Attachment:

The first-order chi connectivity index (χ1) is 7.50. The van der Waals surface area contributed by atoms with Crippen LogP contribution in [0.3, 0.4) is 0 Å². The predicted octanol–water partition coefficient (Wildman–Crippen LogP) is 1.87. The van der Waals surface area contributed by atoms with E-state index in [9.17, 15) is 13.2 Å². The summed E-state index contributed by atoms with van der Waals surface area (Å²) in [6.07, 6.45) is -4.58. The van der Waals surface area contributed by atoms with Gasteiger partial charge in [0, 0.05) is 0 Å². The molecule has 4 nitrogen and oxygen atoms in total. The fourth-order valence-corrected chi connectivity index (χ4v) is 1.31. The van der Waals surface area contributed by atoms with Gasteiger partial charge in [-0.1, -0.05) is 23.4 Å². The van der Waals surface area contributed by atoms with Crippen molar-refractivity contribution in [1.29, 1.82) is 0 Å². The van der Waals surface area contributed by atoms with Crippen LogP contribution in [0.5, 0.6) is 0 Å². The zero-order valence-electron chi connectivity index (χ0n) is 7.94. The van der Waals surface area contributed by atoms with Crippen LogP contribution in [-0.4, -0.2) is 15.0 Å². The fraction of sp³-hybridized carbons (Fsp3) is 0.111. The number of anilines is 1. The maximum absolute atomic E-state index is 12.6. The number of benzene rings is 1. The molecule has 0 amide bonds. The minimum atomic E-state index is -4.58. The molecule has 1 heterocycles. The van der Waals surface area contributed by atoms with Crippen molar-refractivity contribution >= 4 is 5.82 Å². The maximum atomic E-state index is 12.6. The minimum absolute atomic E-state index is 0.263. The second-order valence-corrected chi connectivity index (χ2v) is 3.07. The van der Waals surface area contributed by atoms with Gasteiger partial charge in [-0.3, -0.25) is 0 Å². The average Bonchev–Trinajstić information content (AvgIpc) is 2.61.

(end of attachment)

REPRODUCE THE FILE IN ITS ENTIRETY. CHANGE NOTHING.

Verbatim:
The first-order chi connectivity index (χ1) is 7.50. The van der Waals surface area contributed by atoms with Crippen LogP contribution in [0.3, 0.4) is 0 Å². The predicted octanol–water partition coefficient (Wildman–Crippen LogP) is 1.87. The van der Waals surface area contributed by atoms with E-state index in [9.17, 15) is 13.2 Å². The summed E-state index contributed by atoms with van der Waals surface area (Å²) in [6.07, 6.45) is -4.58. The van der Waals surface area contributed by atoms with Gasteiger partial charge in [0, 0.05) is 0 Å². The molecule has 4 nitrogen and oxygen atoms in total. The fourth-order valence-corrected chi connectivity index (χ4v) is 1.31. The van der Waals surface area contributed by atoms with Gasteiger partial charge in [-0.1, -0.05) is 23.4 Å². The van der Waals surface area contributed by atoms with Crippen molar-refractivity contribution in [1.29, 1.82) is 0 Å². The van der Waals surface area contributed by atoms with Crippen LogP contribution in [0.5, 0.6) is 0 Å². The zero-order valence-electron chi connectivity index (χ0n) is 7.94. The van der Waals surface area contributed by atoms with Crippen LogP contribution in [-0.4, -0.2) is 15.0 Å². The fraction of sp³-hybridized carbons (Fsp3) is 0.111. The number of anilines is 1. The maximum absolute atomic E-state index is 12.6. The number of benzene rings is 1. The molecule has 0 amide bonds. The minimum atomic E-state index is -4.58. The molecule has 1 heterocycles. The van der Waals surface area contributed by atoms with Crippen molar-refractivity contribution >= 4 is 5.82 Å². The maximum atomic E-state index is 12.6. The minimum absolute atomic E-state index is 0.263. The second-order valence-corrected chi connectivity index (χ2v) is 3.07. The van der Waals surface area contributed by atoms with Gasteiger partial charge in [-0.3, -0.25) is 0 Å². The average Bonchev–Trinajstić information content (AvgIpc) is 2.61.